US “deep state” operative Michael Rubin’s recent fearmongering in “The National Interest” about how CPEC will supposedly facilitate the spread of COVID-19 throughout Pakistan is bound to fail because he lacks any credibility as an objective observer due to his professional credentials and thus simply resorts to regurgitating standard talking points aimed against their strategic partnership.
The “Deep State” Speaks
Indian media picked up the recent piece penned by US “deep state” operative Michael Rubin for the influential American foreign affairs magazine “The National Interest” fearmongering about how CPEC will supposedly facilitate the spread of COVID-19 throughout the global pivot state of Pakistan.
Rubin’s professional credentials debunk the impression that unaware readers might have of him supposedly being an objective observer since this former Pentagon official’s storied career as related by the neoconservative “American Enterprise Institution” that presently employs him proves that he’s been deeply embedded in “deep state” operations for decades.
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As such, he accordingly has an agenda, which in this case has been to regurgitate standard talking points in the hopes of manipulating perceptions in his home country and abroad about the future of the Chinese-Pakistani Strategic Partnership.
A Shady Start
Titled “Is Pakistan Nothing More than a Colony of China?”, Rubin’s article immediately includes an extremely deceptive lead-in sentence which misportrays his personal speculation as a matter of fact by asserting that “Pakistanis may soon die en masse for China’s interests, and the Pakistani government may allow it to happen.”
He then proceeds to briefly reviewing the history of American-Pakistani relations, concluding that they’ve always been fair-weather friends of one another, but spending more time talking about the US’ perceived grievances in that partnership than Pakistan’s in order to obviously provoke an emotional reaction from his American readers.
It is also increasingly clear that the China-Pakistan Economic Corridor [CPEC] may be becoming a major road for transmission into Pakistan and, more broadly, South Asia
Rubin then presents Pakistan’s outreaches towards China as being a reaction to the gradual deterioration of its ties with the US, driven by what he believes is the former’s unlikelihood to criticize its domestic affairs like America does but completely ignoring decades’ worth of close Chinese-Pakistani relations.
Twisting The Truth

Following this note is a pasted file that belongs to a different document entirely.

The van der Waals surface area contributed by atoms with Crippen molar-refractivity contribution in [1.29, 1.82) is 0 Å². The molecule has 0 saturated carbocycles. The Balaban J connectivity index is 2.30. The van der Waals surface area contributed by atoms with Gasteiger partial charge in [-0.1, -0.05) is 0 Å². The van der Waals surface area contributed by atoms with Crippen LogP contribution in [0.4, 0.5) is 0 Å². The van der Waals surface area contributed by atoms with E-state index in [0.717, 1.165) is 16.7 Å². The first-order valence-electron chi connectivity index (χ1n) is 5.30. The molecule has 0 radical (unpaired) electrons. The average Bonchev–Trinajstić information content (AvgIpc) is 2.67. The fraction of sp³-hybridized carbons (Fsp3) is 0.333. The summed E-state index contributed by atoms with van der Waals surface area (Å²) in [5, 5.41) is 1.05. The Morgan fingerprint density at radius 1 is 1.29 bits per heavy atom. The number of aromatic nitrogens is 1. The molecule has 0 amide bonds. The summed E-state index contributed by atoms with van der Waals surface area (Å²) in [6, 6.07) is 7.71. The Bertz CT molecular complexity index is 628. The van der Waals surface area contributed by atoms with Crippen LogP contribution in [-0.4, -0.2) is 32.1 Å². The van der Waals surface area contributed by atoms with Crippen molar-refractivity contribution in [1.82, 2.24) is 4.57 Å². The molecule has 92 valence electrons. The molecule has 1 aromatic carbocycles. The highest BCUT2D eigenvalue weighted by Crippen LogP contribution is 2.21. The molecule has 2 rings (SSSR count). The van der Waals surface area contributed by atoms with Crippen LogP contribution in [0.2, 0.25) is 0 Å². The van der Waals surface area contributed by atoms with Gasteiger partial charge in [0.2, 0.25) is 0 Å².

The purpose in twisting the historical truth like that is to portray Pakistan as politically desperate enough for partners that it’ll allow itself to be “humiliated” by China just for the sake of having the latter remain silent about what Rubin describes as the South Asian state’s “corruption, its poor treatment of religious minorities, and its internal human rights record.” Naturally, he hyperlinked a related piece that he wrote for “The National Interest” in February titled “How China Is Humiliating Pakistan” which brings up the situation in Xinjiang.
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I wrote back in January 2019 about how “The Infowar On Xinjiang Failed, Now They’re Targeting Pakistan & PM Imran Khan”, explaining the motives behind connecting Pakistan to the Western Mainstream Media-driven drama around China’s anti-terrorist policies in its Western Province. In brief, the reasons behind this campaign are to delegitimize the Pakistani government, incite radical religious unrest against it, and harm the state’s soft power.
COVID + CPEC = Neocon Dream Come True
Rubin, however, puts a lot of effort into making it seem like his motives are selfless and that he only wants to save Pakistan from becoming a “colony of China”. As supposed proof of his unconvincingly humane intentions, he then puts on a show of acting extremely concerned about how “it is also increasingly clear that the China-Pakistan Economic Corridor [CPEC] may be becoming a major road for transmission into Pakistan and, more broadly, South Asia.”
Trump is drastically different from them in the sense that he’s only aiming to destroy two countries, Iran and Venezuela, not the rest of the world